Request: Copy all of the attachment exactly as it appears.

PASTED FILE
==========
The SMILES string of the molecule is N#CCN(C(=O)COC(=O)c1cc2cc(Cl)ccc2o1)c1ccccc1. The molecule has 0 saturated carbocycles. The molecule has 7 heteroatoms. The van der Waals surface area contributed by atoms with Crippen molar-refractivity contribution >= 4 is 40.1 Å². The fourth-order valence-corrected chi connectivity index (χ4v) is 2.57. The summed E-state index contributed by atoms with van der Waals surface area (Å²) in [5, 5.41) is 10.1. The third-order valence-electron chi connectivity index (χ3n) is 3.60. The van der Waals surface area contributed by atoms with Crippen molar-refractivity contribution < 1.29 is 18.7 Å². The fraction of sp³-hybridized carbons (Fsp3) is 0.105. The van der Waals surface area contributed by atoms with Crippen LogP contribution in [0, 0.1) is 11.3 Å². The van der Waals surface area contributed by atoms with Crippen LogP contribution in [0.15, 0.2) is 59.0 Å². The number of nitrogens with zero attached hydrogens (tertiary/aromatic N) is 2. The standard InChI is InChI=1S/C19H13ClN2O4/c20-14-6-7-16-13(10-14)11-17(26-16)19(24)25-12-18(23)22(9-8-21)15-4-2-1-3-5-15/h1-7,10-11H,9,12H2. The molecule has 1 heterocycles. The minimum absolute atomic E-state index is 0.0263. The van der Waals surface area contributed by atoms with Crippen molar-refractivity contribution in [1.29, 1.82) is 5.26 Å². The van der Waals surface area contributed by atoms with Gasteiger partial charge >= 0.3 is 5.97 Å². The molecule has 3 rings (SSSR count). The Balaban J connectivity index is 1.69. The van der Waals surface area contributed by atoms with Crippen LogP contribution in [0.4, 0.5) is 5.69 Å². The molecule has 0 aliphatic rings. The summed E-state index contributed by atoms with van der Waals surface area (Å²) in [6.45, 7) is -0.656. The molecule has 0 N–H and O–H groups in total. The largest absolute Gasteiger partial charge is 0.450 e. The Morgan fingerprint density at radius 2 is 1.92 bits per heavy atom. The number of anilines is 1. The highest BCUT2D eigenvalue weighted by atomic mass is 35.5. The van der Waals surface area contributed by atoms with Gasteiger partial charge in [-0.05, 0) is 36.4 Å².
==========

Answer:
The SMILES string of the molecule is N#CCN(C(=O)COC(=O)c1cc2cc(Cl)ccc2o1)c1ccccc1. The molecule has 0 saturated carbocycles. The molecule has 7 heteroatoms. The van der Waals surface area contributed by atoms with Crippen molar-refractivity contribution >= 4 is 40.1 Å². The fourth-order valence-corrected chi connectivity index (χ4v) is 2.57. The summed E-state index contributed by atoms with van der Waals surface area (Å²) in [5, 5.41) is 10.1. The third-order valence-electron chi connectivity index (χ3n) is 3.60. The van der Waals surface area contributed by atoms with Crippen molar-refractivity contribution < 1.29 is 18.7 Å². The fraction of sp³-hybridized carbons (Fsp3) is 0.105. The van der Waals surface area contributed by atoms with Crippen LogP contribution in [0, 0.1) is 11.3 Å². The van der Waals surface area contributed by atoms with Crippen LogP contribution in [0.15, 0.2) is 59.0 Å². The number of nitrogens with zero attached hydrogens (tertiary/aromatic N) is 2. The standard InChI is InChI=1S/C19H13ClN2O4/c20-14-6-7-16-13(10-14)11-17(26-16)19(24)25-12-18(23)22(9-8-21)15-4-2-1-3-5-15/h1-7,10-11H,9,12H2. The molecule has 1 heterocycles. The minimum absolute atomic E-state index is 0.0263. The van der Waals surface area contributed by atoms with Crippen molar-refractivity contribution in [1.29, 1.82) is 5.26 Å². The van der Waals surface area contributed by atoms with Gasteiger partial charge >= 0.3 is 5.97 Å². The molecule has 3 rings (SSSR count). The Balaban J connectivity index is 1.69. The van der Waals surface area contributed by atoms with Crippen LogP contribution in [0.4, 0.5) is 5.69 Å². The molecule has 0 aliphatic rings. The summed E-state index contributed by atoms with van der Waals surface area (Å²) in [6.45, 7) is -0.656. The molecule has 0 N–H and O–H groups in total. The largest absolute Gasteiger partial charge is 0.450 e. The Morgan fingerprint density at radius 2 is 1.92 bits per heavy atom. The number of anilines is 1. The highest BCUT2D eigenvalue weighted by atomic mass is 35.5. The van der Waals surface area contributed by atoms with Gasteiger partial charge in [-0.05, 0) is 36.4 Å².